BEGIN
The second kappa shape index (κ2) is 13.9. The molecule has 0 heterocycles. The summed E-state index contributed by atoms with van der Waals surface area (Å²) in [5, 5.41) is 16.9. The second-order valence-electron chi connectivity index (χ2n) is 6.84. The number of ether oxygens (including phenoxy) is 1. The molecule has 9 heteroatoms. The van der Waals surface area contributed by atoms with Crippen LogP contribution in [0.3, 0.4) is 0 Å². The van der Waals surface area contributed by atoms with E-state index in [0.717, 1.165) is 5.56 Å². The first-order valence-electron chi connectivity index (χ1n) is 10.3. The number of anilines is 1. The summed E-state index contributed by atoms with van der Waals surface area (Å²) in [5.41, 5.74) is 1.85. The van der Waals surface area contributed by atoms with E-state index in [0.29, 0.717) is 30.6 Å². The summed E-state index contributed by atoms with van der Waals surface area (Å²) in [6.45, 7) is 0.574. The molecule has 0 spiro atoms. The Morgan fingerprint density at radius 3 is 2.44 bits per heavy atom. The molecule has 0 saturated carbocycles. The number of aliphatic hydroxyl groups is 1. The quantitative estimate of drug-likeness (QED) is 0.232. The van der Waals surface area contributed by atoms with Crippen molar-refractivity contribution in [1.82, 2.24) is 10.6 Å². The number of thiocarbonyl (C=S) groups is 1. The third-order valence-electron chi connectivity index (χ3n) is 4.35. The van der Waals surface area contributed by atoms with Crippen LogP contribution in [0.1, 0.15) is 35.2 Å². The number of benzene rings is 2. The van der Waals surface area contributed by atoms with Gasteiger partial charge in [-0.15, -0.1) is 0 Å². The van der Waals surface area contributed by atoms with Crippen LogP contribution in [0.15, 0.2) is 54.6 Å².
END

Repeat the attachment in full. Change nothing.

The second kappa shape index (κ2) is 13.9. The molecule has 0 heterocycles. The summed E-state index contributed by atoms with van der Waals surface area (Å²) in [5, 5.41) is 16.9. The second-order valence-electron chi connectivity index (χ2n) is 6.84. The number of ether oxygens (including phenoxy) is 1. The molecule has 9 heteroatoms. The van der Waals surface area contributed by atoms with Crippen LogP contribution in [0.3, 0.4) is 0 Å². The van der Waals surface area contributed by atoms with E-state index in [0.717, 1.165) is 5.56 Å². The first-order valence-electron chi connectivity index (χ1n) is 10.3. The number of anilines is 1. The summed E-state index contributed by atoms with van der Waals surface area (Å²) in [5.41, 5.74) is 1.85. The van der Waals surface area contributed by atoms with E-state index in [0.29, 0.717) is 30.6 Å². The summed E-state index contributed by atoms with van der Waals surface area (Å²) in [6.45, 7) is 0.574. The molecule has 0 spiro atoms. The Morgan fingerprint density at radius 3 is 2.44 bits per heavy atom. The molecule has 0 saturated carbocycles. The number of aliphatic hydroxyl groups is 1. The quantitative estimate of drug-likeness (QED) is 0.232. The van der Waals surface area contributed by atoms with Crippen molar-refractivity contribution in [1.82, 2.24) is 10.6 Å². The number of thiocarbonyl (C=S) groups is 1. The third-order valence-electron chi connectivity index (χ3n) is 4.35. The van der Waals surface area contributed by atoms with Crippen LogP contribution in [0.1, 0.15) is 35.2 Å². The number of benzene rings is 2. The van der Waals surface area contributed by atoms with Gasteiger partial charge in [-0.15, -0.1) is 0 Å². The van der Waals surface area contributed by atoms with Crippen LogP contribution in [0.15, 0.2) is 54.6 Å².